This kid turns a YEAR OLD today. I used to tell Stephanie that I liked toddlers better than babies. But here we are, and I can’t imagine how it gets any more fun than this. Happy birthday, Willy Boy.
William Stengel Van Kat was born on August 15.
He sleeps well, he eats well. He has red hair.
All of these things you probably know if you’ve seen my Facebook activity at any point in the past four months.
We’ve been collecting baby photos here, if you’re interested: benvankat.com/william. Cute overload.
I’ve also been curious about the money it costs to raise a kid. I used to guess that it would cost a million dollars, from birth to 18. I’ve since read some research that puts the cost in the $500k range.
So, I’m actually going to find out. Every time we spend money on him — doctors visits before he was born, nursery setup, formula refills — the cost goes into a spreadsheet that’s tracking the true cost of raising a kid.
Read it and weep (literally, weep): The Cost of William.
I started training in January, just for the hell of it.
I hadn’t run for quite awhile and I wanted to be in a little better shape.
Longest I’d ever gone before was about 6 miles on the treadmill.
Sixteen weeks of training later, I finished a marathon.
Lincoln was a great course with great fans. Chris ran a super-fast half-marathon time. And my coworker Bob G. helped me get through those last few brutal miles.
Happy with my time, not sure if I’m ready to commit to another one just yet.
Here are the things we’ve been doing since we went to Europe in April.
July 26: Night of the Food Gun
In a terrible convergence of gluttony and bravery, a bunch of friends set aside a night to attempt a couple local food challenges.
Johnny and Jessica first tried to conquer “The Stellanator,” a gigantic burger from Stella’s in Bellevue. Six burger patties, 12 strips of bacon, six eggs, a giant mount of peanut butter, jalapenos, plus a huge basket of fries. In 45 minutes or less. Neither was successful. Both lived to regret it.
After Bellevue, our caravan converged on eCreamery, a little Midtown ice cream shop for the “Dundee Dozen.” 20 minutes to eat 12 scoops of ice cream. Four challengers, including myself, and only Matthew was victorious. (He pounded it, too. Set the record by finishing in just under 10 minutes.) Quentin came close. Erin and I couldn’t beat the brain freezes. I ate about eight scoops before the time ran out.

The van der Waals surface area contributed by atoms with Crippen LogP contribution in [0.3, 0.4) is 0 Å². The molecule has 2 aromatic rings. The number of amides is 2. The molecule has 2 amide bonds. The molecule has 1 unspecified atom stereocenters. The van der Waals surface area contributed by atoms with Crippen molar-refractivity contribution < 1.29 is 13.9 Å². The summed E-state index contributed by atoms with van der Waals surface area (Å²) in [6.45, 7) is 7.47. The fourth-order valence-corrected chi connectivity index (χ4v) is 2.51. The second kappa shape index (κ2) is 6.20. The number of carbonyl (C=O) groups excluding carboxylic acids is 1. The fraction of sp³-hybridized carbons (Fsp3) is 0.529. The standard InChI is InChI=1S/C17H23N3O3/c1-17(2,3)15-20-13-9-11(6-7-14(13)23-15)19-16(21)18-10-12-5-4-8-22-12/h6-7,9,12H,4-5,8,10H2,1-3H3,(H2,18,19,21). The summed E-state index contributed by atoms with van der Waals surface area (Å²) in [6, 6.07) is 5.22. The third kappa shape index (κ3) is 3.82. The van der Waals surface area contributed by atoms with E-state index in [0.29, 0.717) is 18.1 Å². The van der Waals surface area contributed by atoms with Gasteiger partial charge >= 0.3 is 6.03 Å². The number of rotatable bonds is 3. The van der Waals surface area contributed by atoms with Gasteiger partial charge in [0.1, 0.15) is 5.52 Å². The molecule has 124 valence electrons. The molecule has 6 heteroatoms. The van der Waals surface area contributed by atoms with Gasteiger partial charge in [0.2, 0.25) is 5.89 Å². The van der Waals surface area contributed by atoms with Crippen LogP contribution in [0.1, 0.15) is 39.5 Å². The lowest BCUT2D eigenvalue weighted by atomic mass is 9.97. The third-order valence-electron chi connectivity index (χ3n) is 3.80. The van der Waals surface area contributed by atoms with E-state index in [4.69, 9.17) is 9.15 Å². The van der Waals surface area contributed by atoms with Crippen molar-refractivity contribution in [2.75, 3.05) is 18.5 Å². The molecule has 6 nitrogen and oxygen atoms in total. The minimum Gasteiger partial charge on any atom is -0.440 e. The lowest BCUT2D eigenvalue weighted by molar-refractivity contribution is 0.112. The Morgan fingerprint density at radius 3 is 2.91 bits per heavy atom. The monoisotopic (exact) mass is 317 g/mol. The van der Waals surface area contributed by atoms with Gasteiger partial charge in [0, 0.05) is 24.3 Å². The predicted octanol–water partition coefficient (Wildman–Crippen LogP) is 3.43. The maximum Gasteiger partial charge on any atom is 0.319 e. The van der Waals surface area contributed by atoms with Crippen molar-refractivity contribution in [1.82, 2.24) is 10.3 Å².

Here’s the before-and-after:
And the champion:
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Aug. 25-26: South Dakota
We don’t get up to Milbank often enough to see Grandpa. And we really should. All he did this time was beat us at frisbee golf and play the drums in the band at his own 90th birthday party.
Sept. 1: Meghan and Jay’s wedding in Kansas City
Sept. 27-30: Ryder Cup in Chicago
A year ago, I put my name in the lottery for tickets to the Ryder Cup at Medinah. I’d never seen PGA golf before in person, and one of the coolest events of the year was being played in Chicago. Couldn’t pass that up. Plus, there’s no way I’d get picked in that lottery: 100,000 tickets for like a billion fans. Promptly forgot about it.
Email comes in one day: “Congrats, we picked your name. Tickets are $700 each. You have to buy four of them. And you have to decide this week.”
“Uh, sure I’ll buy,” I thought. “I can always sell them on eBay later.”
In four homes across Omaha and Sioux Falls a similar scenario plays out: Husband slinks into the room, kisses wife on cheek and asks permission to leave her for a week to spend money on hot dogs and beer while yelling at foreigners and wearing an American flag cape. Wife furrows brow, says “you owe me,” and approves the junket.
Fast forward to September. After we rolled into Chicago, spent way too much time finding our hotel (Thanks, Siri!) and made it inside the gate, we found ourselves at the 18th green of Medinah Country Club.
Grabbed a couple beers just in time to see Phil Mickelson and Keegan Bradley stroll up the fairway during their Thursday practice round. Pretty sweet introduction to pro golf.
The rest of the weekend was a spectacular blur of disappointment and triumph. Thanks a lot, Ian Poulter.